Simple tips to host a sugar-free party

When we were kids, sugar was the cornerstone of any kids’ birthday party. Today, parents are looking for ways to reduce that sugar rush.

Author of The Modern Dilemma of Raising Kids in a Sugar-filled World, Emma Wilson, shares her tips on how to host a sugar-free party without losing any of the fun! The book, which was published in 2018, documents the journey of her two sons, who bet her $200 they could go a whole year without consuming sugar.

 

sugar free party-sushi

How to have a sugar-free party

If you’re thinking about having a sugar-free birthday party, first and foremost don’t make a fuss. Be excited and enthusiastic about the fun that is planned and what will be served.

When entertaining, guests often ask what they can bring to the occasion. Paediatric chripractor, Lucy Scotts says you shouldn’t be shy in asking for sugar-free, healthy alternatives.

“Send them the recipe of your favourite salad, which may guide them and save them time finding one themselves,” Ms Scotts says.

Other ways to cut back on the sugar that has slowly crept its way into every party.

  1. Fill piñatas with fun trinkets such as bouncy balls, pencils, marbles and erasers instead of lollies.
  2. Provide sushi, savoury chips, popcorn or fresh fruit. Most of the time kids don’t even notice there’s no lollies! A colourful tablecloth, colourful balloons and streamers serve as festive reminders this is a special day.
  3. Opt for a simple homemade cake where you can control the ingredients. Don’t feel pressured to present a Pinterest-worthy creation! Your child will adore your handmade version, even if it has lumps and bumps.
  4. Party bags really are optional. If you must, there are plenty of fun alternatives to filling them with sugary treats. You could give a little pot with a cactus or plant, or a decorated paper bag with a few stickers, a yo-yo, cute pencils or a toy. Or you could have the guests decorate rock pets, or they could make dream catchers, a bracelet, bath bombs or other craft to take home.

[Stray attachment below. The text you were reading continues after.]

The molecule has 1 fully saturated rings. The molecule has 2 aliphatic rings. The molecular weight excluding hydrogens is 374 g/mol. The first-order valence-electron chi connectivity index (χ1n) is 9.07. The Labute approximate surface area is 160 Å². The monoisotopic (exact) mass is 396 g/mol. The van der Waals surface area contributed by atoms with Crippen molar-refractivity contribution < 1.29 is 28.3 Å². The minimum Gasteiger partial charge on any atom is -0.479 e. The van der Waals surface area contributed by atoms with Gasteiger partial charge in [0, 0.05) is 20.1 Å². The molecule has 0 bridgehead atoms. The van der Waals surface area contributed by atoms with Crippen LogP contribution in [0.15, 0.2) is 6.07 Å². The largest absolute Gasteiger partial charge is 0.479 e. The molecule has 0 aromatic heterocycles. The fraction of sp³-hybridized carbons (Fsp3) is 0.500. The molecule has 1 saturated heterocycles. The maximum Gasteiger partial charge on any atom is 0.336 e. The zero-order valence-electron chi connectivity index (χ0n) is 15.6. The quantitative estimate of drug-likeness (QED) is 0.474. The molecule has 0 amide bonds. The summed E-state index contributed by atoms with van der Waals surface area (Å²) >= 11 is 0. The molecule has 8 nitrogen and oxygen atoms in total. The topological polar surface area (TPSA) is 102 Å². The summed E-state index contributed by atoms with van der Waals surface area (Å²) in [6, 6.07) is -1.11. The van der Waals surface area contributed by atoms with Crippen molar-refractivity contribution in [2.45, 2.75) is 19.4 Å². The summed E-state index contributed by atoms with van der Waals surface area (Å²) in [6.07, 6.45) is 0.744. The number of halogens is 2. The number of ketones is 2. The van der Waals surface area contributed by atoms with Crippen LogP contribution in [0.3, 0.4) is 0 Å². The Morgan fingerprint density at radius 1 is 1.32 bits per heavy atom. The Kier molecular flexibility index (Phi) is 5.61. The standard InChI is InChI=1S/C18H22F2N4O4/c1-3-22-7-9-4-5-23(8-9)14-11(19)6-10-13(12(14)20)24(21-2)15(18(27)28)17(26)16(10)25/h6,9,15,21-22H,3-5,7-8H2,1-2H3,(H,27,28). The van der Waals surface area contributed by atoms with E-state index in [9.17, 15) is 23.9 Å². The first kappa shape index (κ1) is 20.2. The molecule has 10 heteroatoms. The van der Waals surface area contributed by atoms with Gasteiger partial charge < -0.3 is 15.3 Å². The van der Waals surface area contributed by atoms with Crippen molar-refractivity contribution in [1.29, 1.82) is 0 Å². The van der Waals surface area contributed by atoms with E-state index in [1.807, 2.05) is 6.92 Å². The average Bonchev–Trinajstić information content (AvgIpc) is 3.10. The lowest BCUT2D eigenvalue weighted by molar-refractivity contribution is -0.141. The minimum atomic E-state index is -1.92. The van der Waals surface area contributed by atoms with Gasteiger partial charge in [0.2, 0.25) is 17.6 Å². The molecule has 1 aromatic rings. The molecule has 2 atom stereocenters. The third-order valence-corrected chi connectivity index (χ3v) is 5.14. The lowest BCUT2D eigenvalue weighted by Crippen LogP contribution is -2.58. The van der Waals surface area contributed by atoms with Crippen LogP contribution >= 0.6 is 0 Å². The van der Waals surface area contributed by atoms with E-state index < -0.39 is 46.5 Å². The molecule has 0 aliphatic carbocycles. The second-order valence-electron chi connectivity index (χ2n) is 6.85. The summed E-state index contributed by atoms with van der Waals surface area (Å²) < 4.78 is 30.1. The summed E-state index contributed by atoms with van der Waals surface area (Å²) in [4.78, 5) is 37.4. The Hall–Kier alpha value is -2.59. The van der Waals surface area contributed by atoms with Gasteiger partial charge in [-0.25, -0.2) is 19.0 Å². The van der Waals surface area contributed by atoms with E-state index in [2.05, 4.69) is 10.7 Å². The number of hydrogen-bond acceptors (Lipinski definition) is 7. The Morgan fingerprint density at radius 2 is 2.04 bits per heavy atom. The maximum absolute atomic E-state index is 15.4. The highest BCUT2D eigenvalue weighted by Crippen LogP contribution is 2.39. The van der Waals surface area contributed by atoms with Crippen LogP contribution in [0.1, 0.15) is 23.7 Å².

5. Serve water, and only water. Kids often don’t realise they’re drinking it and they don’t feel they’re missing out. You can use colourful paper straws, colourful cups or reusable mini-water bottles to make it more festive.
  6. Be refreshing. What would happen if you lived by your own compass? Demonstrate that kids’ parties aren’t a competition about who has the biggest and the best, but about getting people together, celebrating and feeling part of a community.

Sugar free party-marbles

What about catered parties?

If you’re booking a venue for your party, like a bowling alley or laser tag, ask politely for simple changes. Most venues can be accommodating with enough notice. The other advantage is that in receiving more requests for healthier food options, the greater the value they see in providing them — birthday parties are big business, after all.

You can ask for:

  • a platter of chopped vegetables and dips, instead of chips. If you do this when children are their hungriest (i.e, when they first arrive) they are more likely to eat what’s in front of them.
  • chicken strips instead of chicken nuggets, real meat sausages instead of hot dogs, wraps, sandwiches (without the sauces). Choose the healthier option from what’s available on the menu.
  • your own cake to be served (because you know what goes into it).
  • sweets to be left out of party bags (if the venue is supplying them).

You can also find a range of sugar-free or low sugar treats in our Recipes section.


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Written by Angela Sutherland

After spending many years hustling stories on busy editorial desks around the world, Angela is now mum of two little ones and owner/editor at Kids on the Coast / Kids in the City. She is an atrocious cook and loves cutting shapes to 90s dance music.

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